×
You will be redirected back to your article in seconds

Film Review: ‘Diane’

Mary Kay Place is superb as a regretful boomer who has grown older, but maybe no wiser, in the haunting first dramatic feature from Kent Jones.

Director:
Kent Jones
With:
Mary Kay Place, Jake Lacy, Estelle Parsons, Andrea Martin, Deirdre O’Connell, Phyllis Somerville, Glynnis O’Connor, Joyce Van Patten.
Release Date:
Apr 22, 2018

Official Site: https://www.tribecafilm.com/filmguide/diane-2018

When you’re young, people who are old — like, say, your grandparents or your elderly neighbors — can seem as if they were always that way. But in reality, there’s no neat and magical line that separates “old” and “young.” Old people are, quite simply, former young people. And now, more than ever, they may not see or experience themselves as old even if the rest of the world does. The boomers, of course, are the ones who changed all this. They have not gone quaintly, or quietly, into senior-citizen status. On the contrary, they’ve reconfigured old age to mean nothing more (or less) than how often they’ve been around the block. The new vision of old age is that you’re still tied, physically and spiritually, in every way possible, to who you were when you weren’t old.

Diane,” written and directed by Kent Jones (with Martin Scorsese serving as executive producer), is the most accomplished dramatic feature I’ve seen at the Tribeca Film Festival. It’s a tender, wrenching, and beautifully made movie, and part of what’s revelatory about it is that it’s a story of boomers who are confronting the ravages of old age (disease and death, the waning of dreams), yet they’re doing it with a stubborn echo of the hopes and desires they had when they were younger. They’re getting on, but the movie is keenly aware, in a way that movies almost never are, that they remain every inch who they were. The past hangs over “Diane” not just as burden or nostalgia (though it can be that, too) but as an enthralling and entangling reminder of life’s mystery.

The title character is a widow, played by the 70-year-old Mary Kay Place, who lives in rural Massachusetts, where she has spent the better part of her life. Her neighbors include friends and relatives who go back with her for decades; they’re a time-worn community. Yet everyone seems separate, somehow. Diane’s days are filled with encounters — she has lunches with her good friend, Bobbie (Andrea Martin), at the local buffet, a place where they both agree that the food is terrible, and she plays gin rummy with her cousin, Donna (Deirdre O’Connell), who’s in the hospital fighting a losing battle with cervical cancer.

She also spends a great deal of time — too much of it — looking after her son, Brian (Jake Lacy), who’s around 30 and has made a mess of his life. He has no job, his house is a dirty wreck, and he’s an addict (his drug of choice, given the stupor he gets in when he’s high, appears to be opioids or heroin, though we’re never told), struggling with the lies that mask his apparently losing battle with recovery. Brian, it’s implied, has been Diane’s ne’er-do-well albatross for years, and their fraught relationship is starting to drag her down, but the interplay between these two, like everything else in the film, is ferociously present tense. (Lacy has some of the bright-eyed volatility of the young Vincent D’Onofrio.) Jones’ dialogue is layered with hints of what happened in the past, but you never catch him showing his hand in an expository way. The scenes percolate with inner life, creating the sense that we’re eavesdropping.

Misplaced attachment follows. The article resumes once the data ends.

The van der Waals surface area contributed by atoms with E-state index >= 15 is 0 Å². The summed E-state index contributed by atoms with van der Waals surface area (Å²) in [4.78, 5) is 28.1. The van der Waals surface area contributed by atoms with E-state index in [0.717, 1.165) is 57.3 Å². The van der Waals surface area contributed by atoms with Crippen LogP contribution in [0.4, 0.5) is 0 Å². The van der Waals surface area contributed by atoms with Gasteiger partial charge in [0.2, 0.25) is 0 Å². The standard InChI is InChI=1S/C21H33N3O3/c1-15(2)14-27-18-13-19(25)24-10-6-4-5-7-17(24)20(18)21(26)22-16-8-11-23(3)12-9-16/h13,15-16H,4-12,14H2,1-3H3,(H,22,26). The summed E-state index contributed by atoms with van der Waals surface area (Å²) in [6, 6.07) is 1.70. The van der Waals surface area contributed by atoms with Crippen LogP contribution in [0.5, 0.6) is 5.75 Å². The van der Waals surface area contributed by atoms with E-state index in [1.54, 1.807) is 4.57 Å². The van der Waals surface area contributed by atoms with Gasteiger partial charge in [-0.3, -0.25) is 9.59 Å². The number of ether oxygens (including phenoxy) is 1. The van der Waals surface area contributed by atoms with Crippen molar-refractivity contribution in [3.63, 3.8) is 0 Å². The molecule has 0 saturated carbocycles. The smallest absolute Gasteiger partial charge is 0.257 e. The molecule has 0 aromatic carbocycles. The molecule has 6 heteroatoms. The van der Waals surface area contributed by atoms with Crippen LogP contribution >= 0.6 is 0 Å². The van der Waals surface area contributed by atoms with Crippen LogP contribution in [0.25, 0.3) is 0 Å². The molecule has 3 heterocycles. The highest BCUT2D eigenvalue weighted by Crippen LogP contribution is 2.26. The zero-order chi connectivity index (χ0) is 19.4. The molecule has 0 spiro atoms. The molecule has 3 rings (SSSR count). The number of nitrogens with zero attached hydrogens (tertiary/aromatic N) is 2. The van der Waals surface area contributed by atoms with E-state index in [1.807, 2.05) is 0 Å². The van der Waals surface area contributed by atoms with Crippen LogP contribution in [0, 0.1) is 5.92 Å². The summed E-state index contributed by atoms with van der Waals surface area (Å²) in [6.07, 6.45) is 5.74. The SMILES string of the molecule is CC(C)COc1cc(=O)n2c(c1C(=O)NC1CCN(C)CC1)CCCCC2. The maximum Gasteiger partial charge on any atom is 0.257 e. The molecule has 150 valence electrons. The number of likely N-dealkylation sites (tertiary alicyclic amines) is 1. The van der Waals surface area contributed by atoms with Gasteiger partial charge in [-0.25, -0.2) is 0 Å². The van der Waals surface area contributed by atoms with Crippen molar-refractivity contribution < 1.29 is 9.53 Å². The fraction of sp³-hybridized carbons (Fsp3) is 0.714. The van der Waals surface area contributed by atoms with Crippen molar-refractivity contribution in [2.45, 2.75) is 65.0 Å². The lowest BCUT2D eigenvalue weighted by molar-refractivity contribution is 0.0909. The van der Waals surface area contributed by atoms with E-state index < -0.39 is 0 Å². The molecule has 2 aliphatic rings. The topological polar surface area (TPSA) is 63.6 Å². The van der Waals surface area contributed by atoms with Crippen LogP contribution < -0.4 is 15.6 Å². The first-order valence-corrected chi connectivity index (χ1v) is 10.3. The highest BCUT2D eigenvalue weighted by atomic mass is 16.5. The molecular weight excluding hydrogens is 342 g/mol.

“Diane” is anecdotal in form, but it’s a true journey, all built around Mary Kay Place’s remarkable performance. Her Diane is a churchgoer, with an ingrained belief that it’s her job to take care of others; she delivers casseroles to friends and serves food at a homeless shelter. But she does it with a very old school kind of tough love. She doesn’t hesitate to call Brian out on his chicanery (the movie captures a reality of addicts that too often remains unspoken: that they can be egregiously annoying), and though she’s surrounded by a circle of supportive women, she has a way of lashing out at their weak spots. Beneath her becalmed surface, Diane is haunted, carrying shadows from her past, and that’s the puzzle we put together as we watch the movie — the story of her own addiction and selfish passion (that weekend at the Cape! when she abandoned her young son to have an affair), which has guided the karma of her life in ways she never expected, leading to the moment of invisible reckoning she’s at now.

Place’s performance has a forlorn gravity, but it’s also full of spirit and pluck, and an anger you don’t want to get in the way of. At times, she may remind you of Gena Rowlands; there are also hints of Place’s background as a comedian. It’s not that Diane goes around cracking jokes so much as that, on some level, she’s bitterly amused at the people who surround her. She has everyone’s number.